Currently, drought is gripping Southwest Florida and state and local water managers have been forced to limit lawn watering and car washing. More than 1,000 people move to Florida every day, and the state is already the third most populous in the country with 21.5 million residents in 2020.

But beneath our feet lies a massive water resource that few other states, or even countries, have: the Florida Aquifer. Fed by groundwater from Alabama, Georgia, Mississippi and South Carolina that seeps deep underground until it becomes an underground river that moves millions of gallons of water into the whole state. The Everglades alone provide nine million people with drinking water.

the South Florida Water Management District is one of the agencies working to protect the aquifer and meet the region’s water needs. The district, and others like it, are required by Florida law to create new water supply plans every five years to meet people’s needs, but the South Florida agency is even considering 2045.

The study will identify how water is used in the region, where it will come from in the future when the population is expected to continue to swell, and detail the different categories of water use in the region, how they plan meet these water needs, and what sources are available to meet these demands. The different categories include the commercial, industrial and power generation sectors.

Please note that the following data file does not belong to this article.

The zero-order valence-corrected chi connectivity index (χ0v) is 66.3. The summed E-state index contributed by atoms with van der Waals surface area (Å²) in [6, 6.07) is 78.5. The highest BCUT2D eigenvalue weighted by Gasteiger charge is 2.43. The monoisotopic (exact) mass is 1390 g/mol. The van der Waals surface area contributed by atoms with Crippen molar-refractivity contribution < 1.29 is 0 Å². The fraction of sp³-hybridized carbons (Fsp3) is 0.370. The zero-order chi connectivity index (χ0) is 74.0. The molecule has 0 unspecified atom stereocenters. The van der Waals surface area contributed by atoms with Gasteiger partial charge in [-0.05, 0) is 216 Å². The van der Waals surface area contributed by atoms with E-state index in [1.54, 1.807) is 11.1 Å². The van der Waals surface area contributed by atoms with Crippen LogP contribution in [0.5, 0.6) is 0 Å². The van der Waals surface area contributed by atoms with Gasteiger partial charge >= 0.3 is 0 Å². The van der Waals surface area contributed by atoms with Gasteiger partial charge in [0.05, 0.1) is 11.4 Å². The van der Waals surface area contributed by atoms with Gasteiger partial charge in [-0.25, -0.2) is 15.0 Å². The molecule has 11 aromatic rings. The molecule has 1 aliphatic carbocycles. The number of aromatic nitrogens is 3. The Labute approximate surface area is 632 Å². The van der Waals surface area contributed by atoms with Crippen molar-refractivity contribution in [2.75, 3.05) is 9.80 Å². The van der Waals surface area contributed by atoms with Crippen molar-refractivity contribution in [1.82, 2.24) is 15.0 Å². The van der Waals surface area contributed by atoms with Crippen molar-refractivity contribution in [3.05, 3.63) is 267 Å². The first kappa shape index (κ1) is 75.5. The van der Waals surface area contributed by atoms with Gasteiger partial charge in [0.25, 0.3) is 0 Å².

Bob Verrastro, an SFWMD hydrologist, said even the mighty Florida Aquifer and the Everglades aren’t producing enough fresh water to meet today’s needs. As fresh water sources become more limited and water managers have had to start treating brackish supplies to make them safe to drink, prices will rise as the water treatment process becomes more expensive and that the costs will be passed on to the public in water utility bills. The higher costs are already being applied statewide.

Another way to ensure state residents will have water in the future is to preserve what we have now. Conservation efforts on Florida’s lower west coast have reduced the amount of water used per person per day.

In 2005, the number of gallons used per person per day was 170. This had fallen to around 130 gallons by 2011, a figure that has remained about the same despite population growth.

“Water conservation in the Lower West Coast region has been a real success story,” Verrastro said. “Certainly we are encouraging, you know, more and more of an ethic in water conservation.”

Verrastro said he is working on several projects to meet future water needs, such as building a canal along the Caloosahatchee River that will supply water to the estuary downstream. They are also working in the Picayune Strand State Forest to make large amounts of water available for Southwest Collier County, some will go directly into the environment, some will be treated for people to use and some for farmers in the region.

“We go hand in hand with the development of water supply for people,” Verrastro said. “But also for the environment.”